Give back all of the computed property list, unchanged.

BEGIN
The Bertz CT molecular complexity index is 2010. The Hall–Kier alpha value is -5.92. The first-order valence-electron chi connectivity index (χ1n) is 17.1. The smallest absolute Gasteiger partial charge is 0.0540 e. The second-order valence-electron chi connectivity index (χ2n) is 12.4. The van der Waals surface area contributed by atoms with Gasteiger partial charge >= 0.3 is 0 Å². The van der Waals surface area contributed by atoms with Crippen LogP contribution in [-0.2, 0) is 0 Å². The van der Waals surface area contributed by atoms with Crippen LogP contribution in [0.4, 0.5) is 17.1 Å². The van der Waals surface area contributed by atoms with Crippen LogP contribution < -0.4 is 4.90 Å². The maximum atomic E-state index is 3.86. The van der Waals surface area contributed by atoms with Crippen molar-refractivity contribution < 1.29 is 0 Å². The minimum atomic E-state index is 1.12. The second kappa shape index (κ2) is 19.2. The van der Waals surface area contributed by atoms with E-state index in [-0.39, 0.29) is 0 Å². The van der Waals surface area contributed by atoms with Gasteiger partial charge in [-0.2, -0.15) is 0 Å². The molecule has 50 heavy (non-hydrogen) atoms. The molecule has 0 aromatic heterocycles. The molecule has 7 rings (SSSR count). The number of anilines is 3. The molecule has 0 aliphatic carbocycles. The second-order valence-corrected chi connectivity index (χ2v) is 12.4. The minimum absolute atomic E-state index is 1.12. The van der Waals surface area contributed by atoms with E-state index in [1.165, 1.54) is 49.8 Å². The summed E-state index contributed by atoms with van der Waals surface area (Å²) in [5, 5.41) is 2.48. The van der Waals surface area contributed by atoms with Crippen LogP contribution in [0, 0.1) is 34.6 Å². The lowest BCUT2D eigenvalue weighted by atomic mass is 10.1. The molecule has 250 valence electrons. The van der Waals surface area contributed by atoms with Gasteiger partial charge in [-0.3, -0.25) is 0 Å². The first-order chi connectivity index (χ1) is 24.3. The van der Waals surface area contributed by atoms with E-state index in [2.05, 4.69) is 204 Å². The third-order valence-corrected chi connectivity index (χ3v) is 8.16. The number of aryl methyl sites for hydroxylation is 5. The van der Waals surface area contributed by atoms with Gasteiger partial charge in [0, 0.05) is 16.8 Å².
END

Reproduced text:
The Bertz CT molecular complexity index is 2010. The Hall–Kier alpha value is -5.92. The first-order valence-electron chi connectivity index (χ1n) is 17.1. The smallest absolute Gasteiger partial charge is 0.0540 e. The second-order valence-electron chi connectivity index (χ2n) is 12.4. The van der Waals surface area contributed by atoms with Gasteiger partial charge >= 0.3 is 0 Å². The van der Waals surface area contributed by atoms with Crippen LogP contribution in [-0.2, 0) is 0 Å². The van der Waals surface area contributed by atoms with Crippen LogP contribution in [0.4, 0.5) is 17.1 Å². The van der Waals surface area contributed by atoms with Crippen LogP contribution < -0.4 is 4.90 Å². The maximum atomic E-state index is 3.86. The van der Waals surface area contributed by atoms with Crippen molar-refractivity contribution < 1.29 is 0 Å². The minimum atomic E-state index is 1.12. The second kappa shape index (κ2) is 19.2. The van der Waals surface area contributed by atoms with E-state index in [-0.39, 0.29) is 0 Å². The van der Waals surface area contributed by atoms with Gasteiger partial charge in [-0.2, -0.15) is 0 Å². The molecule has 50 heavy (non-hydrogen) atoms. The molecule has 0 aromatic heterocycles. The molecule has 7 rings (SSSR count). The number of anilines is 3. The molecule has 0 aliphatic carbocycles. The second-order valence-corrected chi connectivity index (χ2v) is 12.4. The minimum absolute atomic E-state index is 1.12. The van der Waals surface area contributed by atoms with E-state index in [1.165, 1.54) is 49.8 Å². The summed E-state index contributed by atoms with van der Waals surface area (Å²) in [5, 5.41) is 2.48. The van der Waals surface area contributed by atoms with Crippen LogP contribution in [0, 0.1) is 34.6 Å². The lowest BCUT2D eigenvalue weighted by atomic mass is 10.1. The molecule has 250 valence electrons. The van der Waals surface area contributed by atoms with Gasteiger partial charge in [-0.3, -0.25) is 0 Å². The first-order chi connectivity index (χ1) is 24.3. The van der Waals surface area contributed by atoms with E-state index in [2.05, 4.69) is 204 Å². The third-order valence-corrected chi connectivity index (χ3v) is 8.16. The number of aryl methyl sites for hydroxylation is 5. The van der Waals surface area contributed by atoms with Gasteiger partial charge in [0, 0.05) is 16.8 Å².